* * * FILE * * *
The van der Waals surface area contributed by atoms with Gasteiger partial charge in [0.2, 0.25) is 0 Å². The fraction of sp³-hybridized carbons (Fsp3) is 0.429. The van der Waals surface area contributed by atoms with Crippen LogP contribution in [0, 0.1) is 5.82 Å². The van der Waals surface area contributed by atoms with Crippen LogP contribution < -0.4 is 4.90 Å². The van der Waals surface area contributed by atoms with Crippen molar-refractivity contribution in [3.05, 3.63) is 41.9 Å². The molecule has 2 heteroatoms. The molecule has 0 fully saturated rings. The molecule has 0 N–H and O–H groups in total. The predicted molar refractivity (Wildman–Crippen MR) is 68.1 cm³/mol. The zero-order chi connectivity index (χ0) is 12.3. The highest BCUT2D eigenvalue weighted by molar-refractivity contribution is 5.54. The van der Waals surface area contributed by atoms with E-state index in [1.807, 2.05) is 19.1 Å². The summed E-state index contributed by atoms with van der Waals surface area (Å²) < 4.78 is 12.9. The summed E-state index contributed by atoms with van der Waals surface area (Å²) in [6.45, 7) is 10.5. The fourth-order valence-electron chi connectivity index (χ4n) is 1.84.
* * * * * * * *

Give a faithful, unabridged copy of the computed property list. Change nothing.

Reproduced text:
The van der Waals surface area contributed by atoms with Gasteiger partial charge in [0.2, 0.25) is 0 Å². The fraction of sp³-hybridized carbons (Fsp3) is 0.429. The van der Waals surface area contributed by atoms with Crippen LogP contribution in [0, 0.1) is 5.82 Å². The van der Waals surface area contributed by atoms with Crippen LogP contribution < -0.4 is 4.90 Å². The van der Waals surface area contributed by atoms with Crippen molar-refractivity contribution in [3.05, 3.63) is 41.9 Å². The molecule has 2 heteroatoms. The molecule has 0 fully saturated rings. The molecule has 0 N–H and O–H groups in total. The predicted molar refractivity (Wildman–Crippen MR) is 68.1 cm³/mol. The zero-order chi connectivity index (χ0) is 12.3. The highest BCUT2D eigenvalue weighted by molar-refractivity contribution is 5.54. The van der Waals surface area contributed by atoms with E-state index in [1.807, 2.05) is 19.1 Å². The summed E-state index contributed by atoms with van der Waals surface area (Å²) < 4.78 is 12.9. The summed E-state index contributed by atoms with van der Waals surface area (Å²) in [6.45, 7) is 10.5. The fourth-order valence-electron chi connectivity index (χ4n) is 1.84.